"Obstructionist,” “blackmail,” “extortion,” “hostage-taking,” “unpatriotic,” “incoherent,” and “suicidal” are some of the words being used to describe the strategy of the Republican majority in the House of Representatives that has shut down the federal government. And many of those words of condemnation are coming from Republicans, not just Democrats.
Initially, the House Republicans’ refusal to pass a continuing-funding resolution to keep the government open was tied to the unreasonable demand that the Affordable Care Act (ACA) be repealed, defunded, or delayed. This was the goal of the bombastic freshman senator from Texas, Ted Cruz, who quickly became the darling of the Tea Party for his faux “filibuster” in the Senate. (Cruz’s opposition to the ACA seems to be more about the political consequences of its likely success than about its possible failure.) Since the ACA’s insurance exchanges were going to open October 1 regardless of what Congress did about the budget, Cruz’s day-long speech was just a stunt. His aim, evidently, was to stiffen the spines of the Tea Party caucus in the House, the group of radicals who want to close down the government, and perhaps even default on the national debt, in order to stop the ACA and shrink the size of government more generally.
So far, this small group of thirty to sixty Republicans has prevented John Boehner, the Speaker of the House, from allowing a vote on a “clean” budget bill that does not defund the ACA. Between House Democrats and moderate Republicans there are enough votes to pass a temporary budget and reopen the government. Recognizing that the ACA cannot be stopped, Boehner has shifted his position and now wants the president and the Democrats to negotiate a budget bill that includes significant spending cuts before he will allow a vote on the continuing resolution. But earlier this year the Democrats already agreed to cut $70 billion from the budget without increasing revenues, only to have the House reject the bill. Understandably, the president and the Democrats are now determined that the government be reopened before they negotiate a final budget. If he were to capitulate to the House’s demands, the president argues, every future budget could be held hostage by a radical and unrepresentative minority in Congress, and the constitutional system would grind to a halt. If democracy is to work, a minority cannot nullify the legislative will of the majority.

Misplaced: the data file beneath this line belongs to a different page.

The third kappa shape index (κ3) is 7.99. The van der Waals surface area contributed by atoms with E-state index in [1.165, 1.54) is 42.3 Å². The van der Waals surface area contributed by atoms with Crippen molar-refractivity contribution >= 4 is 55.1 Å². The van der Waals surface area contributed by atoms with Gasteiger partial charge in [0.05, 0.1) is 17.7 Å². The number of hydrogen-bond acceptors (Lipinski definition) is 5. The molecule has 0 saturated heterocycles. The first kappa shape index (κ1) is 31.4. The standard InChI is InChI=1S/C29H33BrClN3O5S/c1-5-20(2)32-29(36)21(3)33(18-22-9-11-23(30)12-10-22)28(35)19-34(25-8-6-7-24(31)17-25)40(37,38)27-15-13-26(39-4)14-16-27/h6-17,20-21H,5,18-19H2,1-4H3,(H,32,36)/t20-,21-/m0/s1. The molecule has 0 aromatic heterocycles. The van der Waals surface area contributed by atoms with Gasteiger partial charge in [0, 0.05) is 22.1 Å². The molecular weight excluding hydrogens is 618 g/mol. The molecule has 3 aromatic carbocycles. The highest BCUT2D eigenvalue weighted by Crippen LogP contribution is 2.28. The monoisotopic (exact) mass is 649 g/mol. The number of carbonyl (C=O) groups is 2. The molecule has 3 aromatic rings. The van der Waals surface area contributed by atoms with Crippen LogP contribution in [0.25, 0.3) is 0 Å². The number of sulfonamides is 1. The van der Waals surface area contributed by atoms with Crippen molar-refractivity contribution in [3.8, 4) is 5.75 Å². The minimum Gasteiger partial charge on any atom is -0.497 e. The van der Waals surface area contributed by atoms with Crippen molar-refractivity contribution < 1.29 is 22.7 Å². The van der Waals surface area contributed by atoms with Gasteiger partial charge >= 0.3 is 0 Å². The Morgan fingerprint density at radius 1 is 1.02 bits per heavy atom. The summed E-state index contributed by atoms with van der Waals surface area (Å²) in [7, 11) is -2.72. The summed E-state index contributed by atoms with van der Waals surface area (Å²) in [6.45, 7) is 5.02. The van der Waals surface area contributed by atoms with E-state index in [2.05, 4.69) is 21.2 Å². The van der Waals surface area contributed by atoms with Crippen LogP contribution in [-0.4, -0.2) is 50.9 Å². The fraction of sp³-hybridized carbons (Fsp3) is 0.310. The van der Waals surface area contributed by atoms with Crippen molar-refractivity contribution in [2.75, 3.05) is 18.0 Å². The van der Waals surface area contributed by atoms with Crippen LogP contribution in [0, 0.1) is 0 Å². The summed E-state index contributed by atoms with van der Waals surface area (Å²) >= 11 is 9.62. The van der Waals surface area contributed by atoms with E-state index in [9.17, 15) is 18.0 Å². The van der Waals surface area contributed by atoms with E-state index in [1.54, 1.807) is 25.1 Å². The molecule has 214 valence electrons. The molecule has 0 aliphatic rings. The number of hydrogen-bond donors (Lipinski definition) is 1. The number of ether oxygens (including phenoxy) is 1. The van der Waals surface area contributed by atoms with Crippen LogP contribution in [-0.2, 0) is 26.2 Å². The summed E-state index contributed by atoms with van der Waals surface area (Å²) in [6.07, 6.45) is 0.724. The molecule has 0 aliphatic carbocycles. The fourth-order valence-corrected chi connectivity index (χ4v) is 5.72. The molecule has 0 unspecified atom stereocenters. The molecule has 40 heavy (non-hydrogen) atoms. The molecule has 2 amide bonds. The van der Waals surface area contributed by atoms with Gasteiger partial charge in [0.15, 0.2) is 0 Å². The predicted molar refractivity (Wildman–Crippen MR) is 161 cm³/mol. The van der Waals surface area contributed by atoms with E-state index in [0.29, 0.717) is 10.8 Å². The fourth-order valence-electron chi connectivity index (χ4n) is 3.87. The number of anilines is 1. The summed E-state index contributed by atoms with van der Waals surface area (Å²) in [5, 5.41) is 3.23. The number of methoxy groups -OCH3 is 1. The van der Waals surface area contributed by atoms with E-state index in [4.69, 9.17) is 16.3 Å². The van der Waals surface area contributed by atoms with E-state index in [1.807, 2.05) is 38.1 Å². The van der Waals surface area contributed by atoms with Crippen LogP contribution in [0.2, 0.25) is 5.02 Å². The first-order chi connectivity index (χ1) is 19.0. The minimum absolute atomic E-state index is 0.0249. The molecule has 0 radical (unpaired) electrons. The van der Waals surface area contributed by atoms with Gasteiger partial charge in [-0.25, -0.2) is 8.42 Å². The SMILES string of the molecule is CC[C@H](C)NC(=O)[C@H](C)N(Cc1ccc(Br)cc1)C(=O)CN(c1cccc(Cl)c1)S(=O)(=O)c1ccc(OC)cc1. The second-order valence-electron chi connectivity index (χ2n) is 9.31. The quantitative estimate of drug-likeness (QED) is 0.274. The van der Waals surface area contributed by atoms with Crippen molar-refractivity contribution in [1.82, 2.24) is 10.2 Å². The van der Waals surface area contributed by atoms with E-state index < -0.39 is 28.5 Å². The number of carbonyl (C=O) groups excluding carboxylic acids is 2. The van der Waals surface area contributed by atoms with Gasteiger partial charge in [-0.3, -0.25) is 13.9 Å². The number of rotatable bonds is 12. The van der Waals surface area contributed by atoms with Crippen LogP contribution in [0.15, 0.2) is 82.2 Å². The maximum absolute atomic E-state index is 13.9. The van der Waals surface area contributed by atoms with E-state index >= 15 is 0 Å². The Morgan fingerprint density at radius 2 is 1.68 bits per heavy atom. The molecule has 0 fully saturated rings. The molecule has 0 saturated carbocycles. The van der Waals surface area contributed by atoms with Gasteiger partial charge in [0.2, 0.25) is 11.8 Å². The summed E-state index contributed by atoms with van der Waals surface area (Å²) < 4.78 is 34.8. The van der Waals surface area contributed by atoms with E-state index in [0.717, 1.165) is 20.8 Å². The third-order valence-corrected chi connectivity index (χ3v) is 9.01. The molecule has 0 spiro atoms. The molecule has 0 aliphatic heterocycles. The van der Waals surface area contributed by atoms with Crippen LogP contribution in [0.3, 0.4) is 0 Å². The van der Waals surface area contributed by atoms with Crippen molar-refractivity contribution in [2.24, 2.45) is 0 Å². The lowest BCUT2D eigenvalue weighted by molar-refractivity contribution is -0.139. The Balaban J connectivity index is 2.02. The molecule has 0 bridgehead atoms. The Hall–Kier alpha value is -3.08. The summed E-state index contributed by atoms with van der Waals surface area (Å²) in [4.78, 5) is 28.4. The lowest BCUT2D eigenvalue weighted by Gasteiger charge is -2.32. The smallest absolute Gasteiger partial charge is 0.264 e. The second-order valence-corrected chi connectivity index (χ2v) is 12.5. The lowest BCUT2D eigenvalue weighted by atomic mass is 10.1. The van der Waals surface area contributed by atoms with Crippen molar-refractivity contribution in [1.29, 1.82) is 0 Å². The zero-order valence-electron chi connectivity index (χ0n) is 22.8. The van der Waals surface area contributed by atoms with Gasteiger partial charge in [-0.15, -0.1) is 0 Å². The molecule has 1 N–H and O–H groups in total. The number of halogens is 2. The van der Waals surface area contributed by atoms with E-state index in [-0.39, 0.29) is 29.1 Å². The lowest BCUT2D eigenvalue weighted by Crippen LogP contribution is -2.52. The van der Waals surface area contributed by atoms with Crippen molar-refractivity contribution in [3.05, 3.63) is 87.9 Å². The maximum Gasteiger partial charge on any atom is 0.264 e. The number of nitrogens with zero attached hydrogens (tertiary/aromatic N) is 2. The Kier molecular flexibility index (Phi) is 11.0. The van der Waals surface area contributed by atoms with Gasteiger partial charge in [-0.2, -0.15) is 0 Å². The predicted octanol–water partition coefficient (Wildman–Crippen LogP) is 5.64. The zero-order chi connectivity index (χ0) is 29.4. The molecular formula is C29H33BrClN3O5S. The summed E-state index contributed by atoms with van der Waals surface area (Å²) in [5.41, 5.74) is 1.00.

Even worse, Tea Party Republicans are also refusing to extend the nation’s debt ceiling unless the president and the Democrats comply with their demands. This is an invitation to anarchism. If Congress does not raise the debt ceiling by October 17, widespread economic damage is almost certain. Whether they are Democrats, Republicans, or Independents, the vast majority of Americans are shocked and outraged that some in Congress are endangering the economic well-being and security of the nation, if not the world, in pursuit of their narrow ideological agenda. Surely it is time for cooler heads in the GOP to put country before party and bring this crisis to an end before the nation as a whole stumbles into a constitutional and economic crisis that will make passing a federal budget look like child’s play. Many conservative voices, including the Wall Street Journal, have called for common sense and prudent compromise. How little effect those calls have had reveals the danger and precariousness of the situation.
In our upcoming issue, David M. Kennedy reviews Breach of Trust, Andrew Bacevich’s jeremiad about how the nation as a whole has turned away from the democratic ideal of the citizen-soldier, refusing to recognize that the burdens of the nation’s defense must be shared in an equitable and responsible way. Bacevich, a frequent Commonweal contributor, offers a bleak assessment of the moral failings of our self-satisfied, consumer-driven culture. Americans, he writes, have “abandoned collective obligation in favor of personal choice.” Kennedy summarizes Bacevich’s argument thus: “Americans have mutated into passive spectators, not active citizens, across a wide spectrum of once-sacred civic responsibilities.”
It is hard not to see this dynamic at work in the current political crisis. The Tea Party scoffs at the notion that “collective obligation” or “sacred civic responsibilities”—to provide health-care insurance to those who cannot afford it, for instance—might even exist. Rather, the movement upholds as sacred the right to be left alone. But we do have responsibilities for one another. Like it or not, as a self-governing people we are all very much in this together. Our economic and social lives are more deeply entangled than many Americans imagine or like to acknowledge. Just how entangled will quickly become apparent if the extremists in Congress force the country to default on its debts.
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